There were numerous moments during the University of Louisvilleâ€™s 72-0 victory over Florida International when you really did think that the trio of Cardinals running backs,Â whoâ€™d been scything their way through the Panthersâ€™ backline, coupled with Teddy Bridgewaterâ€™s masterful command of the offense, might have put three figures on the scoreboard. Yes, Florida International was that bad. Forget the team that beat Louisville two seasons ago, or lost by a touchdown last year, this motley crew from Miami was horrid and played so. Fumbles, interceptions, broken defensive lines, you name it and add them to the charges.
As these types of games roll by for the University of Louisvilleâ€™s season with consummate ease and the one-sided triumphs begin to mount up, a real unpleasant dichotomy emerges. Yes, the schedule is an abhorrence, arguably weaker than in last yearâ€™s stumbling hollow husk of the Big East. But unlike other teams we claim are made to look better each year because of their opponents (Boise State anyone?), Louisville is actually very, very good. How good though? The real shame is we may not know until bowl season in January. Right now though, no matter how footballâ€™s cognoscenti may lay it out, Louisville is not just breezing past teams theyâ€™re expected to beat â€“ but instead absolutely blitzkrieging them.
Letâ€™s start with the obvious. Teddy Bridgewater, if not the top pick in next yearâ€™s NFL draft, then is nailed on for a top five spot. Just look back at Dominique Brownâ€™s 77-yard breakaway in the second quarter. One yard short of a touchdown, Brown was finally felled. But just before that moment, Bridgewater who had followed the play in its entirety, threw a block. (Somewhere a Jacksonville Jaguars scout probably wiped away a little drool from the side of this mouth.) The fact that heâ€™s surrounded with a corp of elite wide-receivers makes the case for his Heisman even stronger. The throws will rain and the yards will stack as the season progresses.
In a season that could prove to be a priceless statistical jewel in Cardinalsâ€™ history, a season without a single defeat, will there always be an asterix in the back of fansâ€™ minds? How much will the regret gnaw at the fact that fans never saw coach Strongâ€™s men at their zenith face some of the greater teams this year.Â How would Bridgewater have faired against an oncoming tide of Clemson orange, or the still significant ACC threats of Florida State or Virginia Tech? Or even the biggest of all, the soon to be biannual game against the behemoths at Notre Dame?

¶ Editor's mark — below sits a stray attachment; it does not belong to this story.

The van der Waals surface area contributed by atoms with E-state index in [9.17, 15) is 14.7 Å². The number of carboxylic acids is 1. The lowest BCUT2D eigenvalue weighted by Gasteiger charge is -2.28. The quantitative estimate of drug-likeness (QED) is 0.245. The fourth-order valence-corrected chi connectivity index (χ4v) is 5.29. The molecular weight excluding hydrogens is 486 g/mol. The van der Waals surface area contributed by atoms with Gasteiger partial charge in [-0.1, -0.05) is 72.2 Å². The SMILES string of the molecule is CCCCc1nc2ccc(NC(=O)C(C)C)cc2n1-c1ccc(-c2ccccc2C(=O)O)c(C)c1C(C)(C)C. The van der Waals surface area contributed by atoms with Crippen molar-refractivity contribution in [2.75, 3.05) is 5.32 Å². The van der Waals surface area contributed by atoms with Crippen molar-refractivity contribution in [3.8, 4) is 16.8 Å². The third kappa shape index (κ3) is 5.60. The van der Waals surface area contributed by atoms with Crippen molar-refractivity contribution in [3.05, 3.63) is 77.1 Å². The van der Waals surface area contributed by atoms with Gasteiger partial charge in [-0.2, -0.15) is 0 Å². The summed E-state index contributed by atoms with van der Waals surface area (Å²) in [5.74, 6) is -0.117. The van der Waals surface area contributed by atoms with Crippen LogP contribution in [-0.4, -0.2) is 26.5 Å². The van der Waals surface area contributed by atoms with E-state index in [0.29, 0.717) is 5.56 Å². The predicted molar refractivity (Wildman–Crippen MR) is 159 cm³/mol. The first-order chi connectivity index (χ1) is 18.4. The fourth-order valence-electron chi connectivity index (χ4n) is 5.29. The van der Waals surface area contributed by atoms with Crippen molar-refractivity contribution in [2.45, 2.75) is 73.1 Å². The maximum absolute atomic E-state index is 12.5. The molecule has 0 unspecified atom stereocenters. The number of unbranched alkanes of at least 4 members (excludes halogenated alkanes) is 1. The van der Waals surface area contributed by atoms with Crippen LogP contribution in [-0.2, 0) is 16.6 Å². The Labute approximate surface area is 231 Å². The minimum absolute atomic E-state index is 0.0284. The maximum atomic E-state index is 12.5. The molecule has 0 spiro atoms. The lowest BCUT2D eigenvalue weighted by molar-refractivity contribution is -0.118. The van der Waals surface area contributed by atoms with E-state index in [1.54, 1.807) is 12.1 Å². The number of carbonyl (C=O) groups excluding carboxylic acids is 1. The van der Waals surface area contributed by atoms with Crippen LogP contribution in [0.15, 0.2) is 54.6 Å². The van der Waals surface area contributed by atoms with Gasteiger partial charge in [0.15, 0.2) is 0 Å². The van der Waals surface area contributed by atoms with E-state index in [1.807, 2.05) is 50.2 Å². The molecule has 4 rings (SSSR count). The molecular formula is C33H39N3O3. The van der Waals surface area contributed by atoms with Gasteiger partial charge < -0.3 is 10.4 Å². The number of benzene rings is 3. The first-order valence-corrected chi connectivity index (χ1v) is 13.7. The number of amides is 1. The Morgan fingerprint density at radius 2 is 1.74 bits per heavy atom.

If one disadvantage of Louisvilleâ€™s current schedule is being on the receiving end of backhanded compliments then perhaps another one worth considering is how detrimental it might prove toward the end of the season.
Right now, the players are saying all the right things. Theyâ€™re taking each game as it comes while Strong preaches consistency and perspective. But when Louisville wins their conference (and thatâ€™s a when not if) how battle hardened will they be when they face-off against an angry SEC team likely pipped to the championship game by â€˜Bama? Yes, they beat Florida last year, but that was the most pleasant of shocks. A world champion boxer only gets so much of a workout sparring, and at some point has to face stiffer competition before he becomes soft. Come bowl season and the Cardinals may be a little too accustomed to routing opponents.
Regardless of all of this, fans of the highly-ranked, local red and black gridiron heroes should be happy to have an elite team to cheer for, the best they have had in decades. Yes, it might be hard to get yourself out of bed for a midday start thanks to the lovely chaps at ESPN, but the stadium should still be full. Louisville fans need to come out and watch their team win. Even if it is occasionally done with a running clock.
The Cardinal Truth
Saturday’s attendance of 51,586 marks the 10th-largest crowd in Papa John’s Cardinal Stadium history. This is the third top-10 home crowd this season.
Under head coach Charlie Strong, Louisville is 12-3 in the month of September. The Cardinals went 5-0 in the month last year.
Louisville’s record against nonconference opponents since the 2002 season moved to 46-18.
When scoring 20 points or more in a game under the direction of Charlie Strong, the Cardinals’ record is 28-6. When holding opponents to 20 or fewer points, Louisville boasts an 18-3 mark under Strong.
The 72-0 victory over FIU marked the third shutout of the Charlie Strong tenure, the first since the 26-0 win over Connecticut in 2010.
Louisville’s defense limited FIU to just 33 yards of offense in the first half, the lowest output in the opening half since Grambling State had -12 yards on Sept. 9, 2000.
Photos by CHRIS HUMPHREYS | The Voice-TribuneÂ